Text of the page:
The Holocaust as a Paradigm

Photo of Giorgio Agamben, via the Bard College Hannah Arendt Center.

Still, there is something to these criticisms of Agamben, and he does, at certain points, seem to miss what is singular about the Holocaust in the service of the broadest possible political analysis. That said, it is an oversimplification to characterize Agamben as likening the Holocaust to banal elements of modern life.

Agamben is rather using the Holocaust as a “paradigm,” which he defines as “an example which defines the intelligibility of the set to which it belongs and which it at the same time constitutes.” The relationship between the paradigmatic example and its analogies is non-inductive — we do not proceed from one paradigm to another by way of a list of observed features that they share. It is instead an explanatory relation — the paradigm example makes the class of related cases intelligible, or understandable.

Here, Agamben follows Foucault and uses undoubtedly the most famous Foucauldian example in doing so — that of Jeremy Bentham’s Panopticon. This example is worth explaining more fully.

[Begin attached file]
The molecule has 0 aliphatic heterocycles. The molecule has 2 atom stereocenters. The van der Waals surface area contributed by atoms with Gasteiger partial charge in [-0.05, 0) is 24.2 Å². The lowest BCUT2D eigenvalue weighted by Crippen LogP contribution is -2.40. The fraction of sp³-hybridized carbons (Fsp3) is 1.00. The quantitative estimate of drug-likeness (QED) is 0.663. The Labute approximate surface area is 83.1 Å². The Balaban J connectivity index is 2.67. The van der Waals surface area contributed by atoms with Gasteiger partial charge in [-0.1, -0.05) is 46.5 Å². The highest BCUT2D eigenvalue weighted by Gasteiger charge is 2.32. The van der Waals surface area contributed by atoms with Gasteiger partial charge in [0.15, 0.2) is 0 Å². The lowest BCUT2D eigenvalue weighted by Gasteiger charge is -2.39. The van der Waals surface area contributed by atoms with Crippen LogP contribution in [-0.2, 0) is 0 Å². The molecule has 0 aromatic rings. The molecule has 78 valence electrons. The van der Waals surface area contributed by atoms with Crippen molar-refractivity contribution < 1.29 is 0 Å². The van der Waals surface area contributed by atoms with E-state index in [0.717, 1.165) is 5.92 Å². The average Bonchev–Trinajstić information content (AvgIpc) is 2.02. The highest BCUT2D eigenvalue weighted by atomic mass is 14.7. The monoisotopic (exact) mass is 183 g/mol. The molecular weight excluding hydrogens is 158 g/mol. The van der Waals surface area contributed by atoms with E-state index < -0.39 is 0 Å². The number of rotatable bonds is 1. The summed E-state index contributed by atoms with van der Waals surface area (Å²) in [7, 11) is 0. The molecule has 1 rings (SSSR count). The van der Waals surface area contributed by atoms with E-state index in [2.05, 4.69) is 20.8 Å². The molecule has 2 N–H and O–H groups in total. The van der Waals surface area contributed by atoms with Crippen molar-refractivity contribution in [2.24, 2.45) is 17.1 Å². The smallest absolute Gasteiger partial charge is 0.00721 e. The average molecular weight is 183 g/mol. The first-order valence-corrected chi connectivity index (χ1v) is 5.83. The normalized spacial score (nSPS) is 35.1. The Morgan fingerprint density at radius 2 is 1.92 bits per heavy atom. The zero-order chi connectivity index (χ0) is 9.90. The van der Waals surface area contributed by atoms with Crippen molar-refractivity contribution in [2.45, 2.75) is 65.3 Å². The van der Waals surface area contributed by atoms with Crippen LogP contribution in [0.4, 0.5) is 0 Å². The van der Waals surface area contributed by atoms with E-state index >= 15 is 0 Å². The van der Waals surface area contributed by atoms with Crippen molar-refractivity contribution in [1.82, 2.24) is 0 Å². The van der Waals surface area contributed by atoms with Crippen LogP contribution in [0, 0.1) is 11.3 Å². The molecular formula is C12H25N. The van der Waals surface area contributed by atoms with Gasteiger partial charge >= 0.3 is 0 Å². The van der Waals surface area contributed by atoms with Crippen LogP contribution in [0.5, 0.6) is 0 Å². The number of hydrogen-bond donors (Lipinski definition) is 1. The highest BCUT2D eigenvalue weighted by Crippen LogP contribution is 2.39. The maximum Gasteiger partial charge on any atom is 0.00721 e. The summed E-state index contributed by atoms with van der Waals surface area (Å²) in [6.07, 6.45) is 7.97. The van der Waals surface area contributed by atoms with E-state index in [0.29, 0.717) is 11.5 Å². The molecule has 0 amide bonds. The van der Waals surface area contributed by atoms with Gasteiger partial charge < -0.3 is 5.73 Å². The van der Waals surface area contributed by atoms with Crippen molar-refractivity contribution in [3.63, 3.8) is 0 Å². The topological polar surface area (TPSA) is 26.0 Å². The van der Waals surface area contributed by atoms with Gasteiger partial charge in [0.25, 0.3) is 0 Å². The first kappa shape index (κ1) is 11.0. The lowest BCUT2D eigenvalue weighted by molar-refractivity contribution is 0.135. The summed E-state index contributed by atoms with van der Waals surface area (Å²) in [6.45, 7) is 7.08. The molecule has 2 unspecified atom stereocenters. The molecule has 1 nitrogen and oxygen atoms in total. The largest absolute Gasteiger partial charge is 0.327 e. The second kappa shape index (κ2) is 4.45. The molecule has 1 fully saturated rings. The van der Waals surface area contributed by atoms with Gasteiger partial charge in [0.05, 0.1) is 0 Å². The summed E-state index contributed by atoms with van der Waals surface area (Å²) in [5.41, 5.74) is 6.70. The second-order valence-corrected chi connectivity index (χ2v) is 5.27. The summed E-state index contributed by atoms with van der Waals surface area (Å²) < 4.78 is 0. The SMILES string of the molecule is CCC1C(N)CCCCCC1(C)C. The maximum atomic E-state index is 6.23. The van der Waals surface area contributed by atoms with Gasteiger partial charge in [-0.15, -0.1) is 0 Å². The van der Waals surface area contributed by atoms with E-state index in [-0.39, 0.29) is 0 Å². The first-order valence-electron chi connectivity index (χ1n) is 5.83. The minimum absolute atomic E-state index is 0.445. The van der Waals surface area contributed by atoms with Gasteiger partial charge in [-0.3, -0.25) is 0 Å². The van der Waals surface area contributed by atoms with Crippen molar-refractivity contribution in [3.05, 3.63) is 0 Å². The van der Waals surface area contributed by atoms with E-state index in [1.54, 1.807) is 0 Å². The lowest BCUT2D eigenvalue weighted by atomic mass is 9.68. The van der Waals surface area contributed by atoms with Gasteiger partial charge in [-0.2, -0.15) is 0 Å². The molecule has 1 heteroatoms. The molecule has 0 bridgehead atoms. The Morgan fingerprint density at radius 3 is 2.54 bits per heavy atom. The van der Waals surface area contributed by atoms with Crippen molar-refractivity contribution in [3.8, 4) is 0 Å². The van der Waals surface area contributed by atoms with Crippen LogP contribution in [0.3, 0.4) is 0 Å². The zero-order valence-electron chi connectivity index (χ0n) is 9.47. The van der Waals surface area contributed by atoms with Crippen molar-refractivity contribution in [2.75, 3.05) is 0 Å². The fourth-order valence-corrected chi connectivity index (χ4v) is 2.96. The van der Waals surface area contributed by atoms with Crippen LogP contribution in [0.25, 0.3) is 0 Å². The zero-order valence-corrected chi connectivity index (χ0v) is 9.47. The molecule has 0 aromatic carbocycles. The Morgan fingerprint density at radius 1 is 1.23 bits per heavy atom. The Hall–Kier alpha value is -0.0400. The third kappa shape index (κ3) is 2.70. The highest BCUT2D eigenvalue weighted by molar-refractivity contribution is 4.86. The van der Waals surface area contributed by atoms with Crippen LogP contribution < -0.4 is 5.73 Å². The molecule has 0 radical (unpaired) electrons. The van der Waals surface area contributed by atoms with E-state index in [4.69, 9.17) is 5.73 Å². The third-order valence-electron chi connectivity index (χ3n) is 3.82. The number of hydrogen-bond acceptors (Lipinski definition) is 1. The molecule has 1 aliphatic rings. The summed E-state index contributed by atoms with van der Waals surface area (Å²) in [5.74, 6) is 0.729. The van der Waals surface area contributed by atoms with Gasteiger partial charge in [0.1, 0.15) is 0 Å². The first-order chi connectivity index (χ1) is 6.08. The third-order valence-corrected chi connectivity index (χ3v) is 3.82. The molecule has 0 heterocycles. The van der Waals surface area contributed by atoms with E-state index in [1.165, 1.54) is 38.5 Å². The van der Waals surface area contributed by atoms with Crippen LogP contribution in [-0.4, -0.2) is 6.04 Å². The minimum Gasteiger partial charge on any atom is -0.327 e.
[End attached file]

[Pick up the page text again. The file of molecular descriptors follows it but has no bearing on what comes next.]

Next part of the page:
Portrait of Jeremy Bentham by Henry William Pickersgill, 1829, via National Portrait Gallery.

The Panopticon was an imaginary, ideal prison dreamt up by the utilitarian philosopher and jurist Jeremy Bentham. The spatial structure of the Panopticon was a large, central (rotating) guard tower encircled by the prisoners in their individual cells, isolated from one another. The point of the Panopticon was that it would allow the guards to observe any of the prisoners at any given time, and would not allow the prisoners to determine whether or not they were being observed at a given time. As such, the prisoners would know that they might be being observed at any moment.

Foucault uses the Panopticon example as a paradigm in Agamben’s sense. That is, Foucault uses the Panopticon not merely as an instance of a tendency — he doesn’t simply say, “this is an example of what I’m talking about,” but he rather attempts to explain his theory using the Panopticon as a kind of diagram, or guide. Foucault himself doesn’t call the Panopticon an example, but rather is in itself the “principle” of disciplinary power.